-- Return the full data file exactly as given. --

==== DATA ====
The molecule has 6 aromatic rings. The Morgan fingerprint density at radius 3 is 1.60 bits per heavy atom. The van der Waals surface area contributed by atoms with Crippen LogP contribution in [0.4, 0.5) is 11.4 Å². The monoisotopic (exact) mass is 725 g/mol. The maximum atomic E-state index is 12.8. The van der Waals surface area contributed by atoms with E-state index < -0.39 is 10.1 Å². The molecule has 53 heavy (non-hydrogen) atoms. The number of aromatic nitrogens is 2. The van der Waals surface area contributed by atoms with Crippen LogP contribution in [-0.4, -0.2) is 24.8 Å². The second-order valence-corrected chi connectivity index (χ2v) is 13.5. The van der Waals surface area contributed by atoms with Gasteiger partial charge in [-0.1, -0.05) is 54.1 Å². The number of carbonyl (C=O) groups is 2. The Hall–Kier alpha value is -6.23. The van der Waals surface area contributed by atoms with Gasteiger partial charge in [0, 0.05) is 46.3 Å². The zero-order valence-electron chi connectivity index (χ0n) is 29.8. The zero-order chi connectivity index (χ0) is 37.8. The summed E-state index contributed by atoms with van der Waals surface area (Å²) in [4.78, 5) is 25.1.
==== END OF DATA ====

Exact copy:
The molecule has 6 aromatic rings. The Morgan fingerprint density at radius 3 is 1.60 bits per heavy atom. The van der Waals surface area contributed by atoms with Crippen LogP contribution in [0.4, 0.5) is 11.4 Å². The monoisotopic (exact) mass is 725 g/mol. The maximum atomic E-state index is 12.8. The van der Waals surface area contributed by atoms with E-state index < -0.39 is 10.1 Å². The molecule has 53 heavy (non-hydrogen) atoms. The number of aromatic nitrogens is 2. The van der Waals surface area contributed by atoms with Crippen LogP contribution in [-0.4, -0.2) is 24.8 Å². The second-order valence-corrected chi connectivity index (χ2v) is 13.5. The van der Waals surface area contributed by atoms with Gasteiger partial charge in [-0.1, -0.05) is 54.1 Å². The number of carbonyl (C=O) groups is 2. The Hall–Kier alpha value is -6.23. The van der Waals surface area contributed by atoms with Gasteiger partial charge in [0, 0.05) is 46.3 Å². The zero-order valence-electron chi connectivity index (χ0n) is 29.8. The zero-order chi connectivity index (χ0) is 37.8. The summed E-state index contributed by atoms with van der Waals surface area (Å²) in [4.78, 5) is 25.1.